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Ecuador could benefit from Russia’s oil ban

Washington’s decision to ban Russian oil has left refiners in the U.S. scrambling to secure new sources of heavy crude. Ecuador, a country that has been struggling for more than a decade to revive its flagging oil industry, has the potential to provide that oil

Ecuador could benefit from Russia’s oil ban

Quito, April 19 - Neftegaz.RU. For over a decade the deeply impoverished South American nation of Ecuador has battled to revive its flagging oil industry.
Washington’s decision to ban Russian energy imports in the wake of the invasion of Ukraine has sparked speculation that Ecuador, which has oil reserves of over 8 billion barrels, can fill the supply gap, Oilprice analysed.

Since 2021, U.S. refiners have been looking at whether Ecuador can supply the heavy oil that many of their facilities are configured to process.
According to Bloomberg, U.S. refiners Valero and Marathon as well as Shell have held meetings with Ecuador’s oil company Petroecuador, responsible for over 75% of the country’s petroleum output, to secure supplies of crude oil for their operations.

These events have sparked considerable optimism for Ecuador’s government that the country will be able to attract the foreign capital required to revive its ailing petroleum industry.

Heavy-handed government intervention and corruption, notably during former President Correa’s decade in office, coupled with an unfavorable regulatory environment acted as significant deterrents to foreign investment.
The steady decline of Ecuador’s hydrocarbon sector weighed heavily on the country’s petroleum-dependent economy.

Despite Moreno’s reforms, Ecuador’s oil industry failed to attract the desired level of private investment, in part because of the considerable uncertainty created by the 2021 presidential election.

Lasso, who is Ecuador’s 47th president, issued a decree containing a 100-day action plan, aimed at significantly boosting the country’s oil production.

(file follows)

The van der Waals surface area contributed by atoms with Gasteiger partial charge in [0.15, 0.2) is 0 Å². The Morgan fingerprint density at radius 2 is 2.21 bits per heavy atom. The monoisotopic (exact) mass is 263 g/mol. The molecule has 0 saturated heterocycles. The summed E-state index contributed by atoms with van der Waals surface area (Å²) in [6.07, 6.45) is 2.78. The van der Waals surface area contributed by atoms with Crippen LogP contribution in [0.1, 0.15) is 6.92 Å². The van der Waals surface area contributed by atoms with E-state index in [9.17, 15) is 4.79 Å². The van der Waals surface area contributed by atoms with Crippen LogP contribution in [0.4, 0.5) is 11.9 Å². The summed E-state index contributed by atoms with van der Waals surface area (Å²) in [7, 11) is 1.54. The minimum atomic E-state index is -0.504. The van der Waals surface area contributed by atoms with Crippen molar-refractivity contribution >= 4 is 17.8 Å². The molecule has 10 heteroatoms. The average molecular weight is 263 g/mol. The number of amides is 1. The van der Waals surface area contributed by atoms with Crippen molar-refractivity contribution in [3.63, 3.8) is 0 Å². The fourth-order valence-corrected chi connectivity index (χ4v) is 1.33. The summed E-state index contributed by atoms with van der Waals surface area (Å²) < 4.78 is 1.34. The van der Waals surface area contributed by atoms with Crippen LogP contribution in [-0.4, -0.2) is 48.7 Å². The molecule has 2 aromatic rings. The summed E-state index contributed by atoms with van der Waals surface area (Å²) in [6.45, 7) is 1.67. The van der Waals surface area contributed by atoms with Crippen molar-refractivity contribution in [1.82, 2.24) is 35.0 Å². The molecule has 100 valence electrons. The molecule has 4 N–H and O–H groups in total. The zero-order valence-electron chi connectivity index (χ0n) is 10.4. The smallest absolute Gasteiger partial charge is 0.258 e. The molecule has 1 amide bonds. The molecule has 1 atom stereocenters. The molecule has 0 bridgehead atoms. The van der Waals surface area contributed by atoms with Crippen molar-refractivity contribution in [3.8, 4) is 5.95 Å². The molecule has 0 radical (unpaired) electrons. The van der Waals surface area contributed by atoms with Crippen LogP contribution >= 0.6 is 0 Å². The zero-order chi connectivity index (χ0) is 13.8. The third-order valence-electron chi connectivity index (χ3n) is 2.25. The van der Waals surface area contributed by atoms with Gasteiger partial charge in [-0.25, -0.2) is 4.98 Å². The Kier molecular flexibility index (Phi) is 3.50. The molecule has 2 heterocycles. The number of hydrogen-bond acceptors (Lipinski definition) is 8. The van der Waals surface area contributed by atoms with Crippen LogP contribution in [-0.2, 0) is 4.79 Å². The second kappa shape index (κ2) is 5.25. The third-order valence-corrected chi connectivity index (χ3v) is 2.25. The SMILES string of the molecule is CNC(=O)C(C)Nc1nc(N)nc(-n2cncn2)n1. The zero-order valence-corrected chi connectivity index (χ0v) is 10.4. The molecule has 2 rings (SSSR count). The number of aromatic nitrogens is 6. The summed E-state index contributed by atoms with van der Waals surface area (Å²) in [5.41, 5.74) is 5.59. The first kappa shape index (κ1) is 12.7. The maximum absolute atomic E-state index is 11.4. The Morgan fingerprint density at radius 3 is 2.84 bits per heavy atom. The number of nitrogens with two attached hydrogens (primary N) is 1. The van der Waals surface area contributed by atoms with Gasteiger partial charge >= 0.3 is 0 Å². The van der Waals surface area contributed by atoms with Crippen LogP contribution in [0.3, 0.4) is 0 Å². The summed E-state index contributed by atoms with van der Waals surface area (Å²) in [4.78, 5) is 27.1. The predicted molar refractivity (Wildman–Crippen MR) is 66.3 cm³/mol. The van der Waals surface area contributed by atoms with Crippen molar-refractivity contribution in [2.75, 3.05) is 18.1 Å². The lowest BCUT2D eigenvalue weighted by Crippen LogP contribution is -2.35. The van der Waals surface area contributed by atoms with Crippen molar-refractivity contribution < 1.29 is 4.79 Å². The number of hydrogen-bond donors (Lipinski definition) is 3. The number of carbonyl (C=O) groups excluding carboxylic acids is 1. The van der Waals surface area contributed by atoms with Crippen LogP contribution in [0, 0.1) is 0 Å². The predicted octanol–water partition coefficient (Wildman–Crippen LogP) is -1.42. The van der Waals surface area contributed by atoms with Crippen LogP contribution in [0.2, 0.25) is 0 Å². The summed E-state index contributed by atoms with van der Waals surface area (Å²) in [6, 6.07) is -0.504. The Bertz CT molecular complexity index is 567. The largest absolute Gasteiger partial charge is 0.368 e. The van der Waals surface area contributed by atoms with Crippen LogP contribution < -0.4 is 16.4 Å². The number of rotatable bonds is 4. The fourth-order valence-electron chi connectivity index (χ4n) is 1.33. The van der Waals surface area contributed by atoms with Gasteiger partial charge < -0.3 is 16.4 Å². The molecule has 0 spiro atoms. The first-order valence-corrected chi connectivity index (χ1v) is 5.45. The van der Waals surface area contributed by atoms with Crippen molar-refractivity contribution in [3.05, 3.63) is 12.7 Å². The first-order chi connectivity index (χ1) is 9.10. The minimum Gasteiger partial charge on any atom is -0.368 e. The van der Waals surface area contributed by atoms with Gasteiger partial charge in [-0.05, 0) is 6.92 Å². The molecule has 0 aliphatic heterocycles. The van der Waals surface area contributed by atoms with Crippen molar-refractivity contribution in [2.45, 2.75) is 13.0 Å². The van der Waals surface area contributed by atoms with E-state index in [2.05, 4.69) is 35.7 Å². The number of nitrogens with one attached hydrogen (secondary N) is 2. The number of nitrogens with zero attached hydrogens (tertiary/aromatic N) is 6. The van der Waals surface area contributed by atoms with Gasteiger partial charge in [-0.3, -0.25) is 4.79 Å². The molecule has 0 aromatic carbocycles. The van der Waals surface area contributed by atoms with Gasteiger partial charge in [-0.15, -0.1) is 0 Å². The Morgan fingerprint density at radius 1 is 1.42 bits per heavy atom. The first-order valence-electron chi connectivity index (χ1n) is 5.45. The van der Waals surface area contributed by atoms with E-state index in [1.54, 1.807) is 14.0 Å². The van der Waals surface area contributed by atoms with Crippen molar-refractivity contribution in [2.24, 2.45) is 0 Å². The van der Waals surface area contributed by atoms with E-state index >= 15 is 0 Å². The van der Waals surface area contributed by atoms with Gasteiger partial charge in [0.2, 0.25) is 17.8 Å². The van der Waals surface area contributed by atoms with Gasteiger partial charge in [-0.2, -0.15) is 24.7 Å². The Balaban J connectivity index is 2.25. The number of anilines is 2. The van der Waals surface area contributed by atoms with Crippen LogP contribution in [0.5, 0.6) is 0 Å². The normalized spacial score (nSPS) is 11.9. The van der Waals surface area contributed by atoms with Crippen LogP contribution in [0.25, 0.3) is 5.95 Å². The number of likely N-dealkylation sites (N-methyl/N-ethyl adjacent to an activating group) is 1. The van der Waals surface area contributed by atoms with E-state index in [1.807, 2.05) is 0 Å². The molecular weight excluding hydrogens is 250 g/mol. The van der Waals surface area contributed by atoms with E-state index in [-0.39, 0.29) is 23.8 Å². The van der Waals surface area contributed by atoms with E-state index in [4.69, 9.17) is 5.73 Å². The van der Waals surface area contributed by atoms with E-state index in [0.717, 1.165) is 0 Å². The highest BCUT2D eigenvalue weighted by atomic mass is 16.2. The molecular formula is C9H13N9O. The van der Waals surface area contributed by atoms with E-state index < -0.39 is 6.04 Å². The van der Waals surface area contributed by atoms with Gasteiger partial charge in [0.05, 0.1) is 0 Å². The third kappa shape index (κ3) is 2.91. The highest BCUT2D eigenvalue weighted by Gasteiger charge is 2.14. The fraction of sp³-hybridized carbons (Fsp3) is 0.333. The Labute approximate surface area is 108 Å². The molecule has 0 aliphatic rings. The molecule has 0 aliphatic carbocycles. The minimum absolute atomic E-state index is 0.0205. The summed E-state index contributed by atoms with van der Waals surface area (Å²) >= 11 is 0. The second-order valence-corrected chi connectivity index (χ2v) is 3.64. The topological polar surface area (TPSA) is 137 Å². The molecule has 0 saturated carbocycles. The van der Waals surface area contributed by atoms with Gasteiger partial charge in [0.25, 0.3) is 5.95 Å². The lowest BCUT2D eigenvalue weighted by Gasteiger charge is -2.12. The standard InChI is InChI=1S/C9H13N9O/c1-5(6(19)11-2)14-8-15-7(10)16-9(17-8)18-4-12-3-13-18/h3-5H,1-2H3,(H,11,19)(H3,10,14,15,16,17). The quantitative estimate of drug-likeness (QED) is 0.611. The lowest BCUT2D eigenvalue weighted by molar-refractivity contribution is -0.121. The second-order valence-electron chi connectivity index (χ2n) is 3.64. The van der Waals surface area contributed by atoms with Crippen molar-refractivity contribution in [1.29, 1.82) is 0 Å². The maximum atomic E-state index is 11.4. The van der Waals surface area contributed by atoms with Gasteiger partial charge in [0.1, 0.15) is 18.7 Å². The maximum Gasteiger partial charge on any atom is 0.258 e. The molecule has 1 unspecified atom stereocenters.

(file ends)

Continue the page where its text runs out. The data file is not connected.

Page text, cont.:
An essential element of that decree was opening-up Petroecuador’s operations to private investors, renegotiating existing contracts to encourage greater investment and privatizing government-owned assets.

Lasso is also in the process of renegotiating existing service agreements with a view to transitioning them to PSAs thereby reducing the government’s financial burden and incentivizing greater petroleum industry investment.
These steps are crucial to boosting oil production which will deliver an economic windfall for Ecuador’s ailing debt-laden economy where petroleum extraction is a key growth driver.

Oil rents, which are essentially the gross profit generated by petroleum production, according to the World Bank, were responsible for 6.7% of Ecuador’s 2019 gross domestic product.
Crude oil is also Ecuador’s largest export accounting for nearly a quarter of all exports by value during 2019.
Those numbers underscore the petroleum industry’s importance, which is rising because of substantially higher prices, as a source of income for a cash-strapped national government.

While Lasso is targeting oil production of 1 million barrels per day by 2025, there are signs that Ecuador is struggling to grow production despite all the recent industry reforms.
For January 2022, Ecuador only pumped an average of 442,789 barrels per day, a worrying 13% decrease compared to a year earlier.

The privately-owned OCP and Petroecuador’s SOTE pipelines are the only means of transporting oil extracted in eastern Amazon basin to the Pacific port city of Esmeraldas.
Severe riverbed erosion in the Napo Province has been a serious operational hazard for the pipelines since the completion of Coca Codo hydroelectric dam.

Landslides were responsible for rupturing both pipelines in April 2020.
The OCP pipeline was again ruptured by falling rocks in late-January 2022.
The risks posed by erosion and landslides are constant, as well as oil spills, are likely because of rockfalls causing ruptured pipelines.

These events highlight that considerable investment is required, to overhaul and replace Ecuador’s aging petroleum infrastructure.
Repayments for oil-backed loans from Asia, taken out by Correa to fund infrastructure & social projects were absorbing anywhere up to 90% of Ecuador’s oil exports.

That coupled with infrastructure outages and a lack of investment in industry operations is weighing heavily on Ecuador’s ability to ramp up oil production and exports to meet increased U.S. demand.

Author: Matthew Smith

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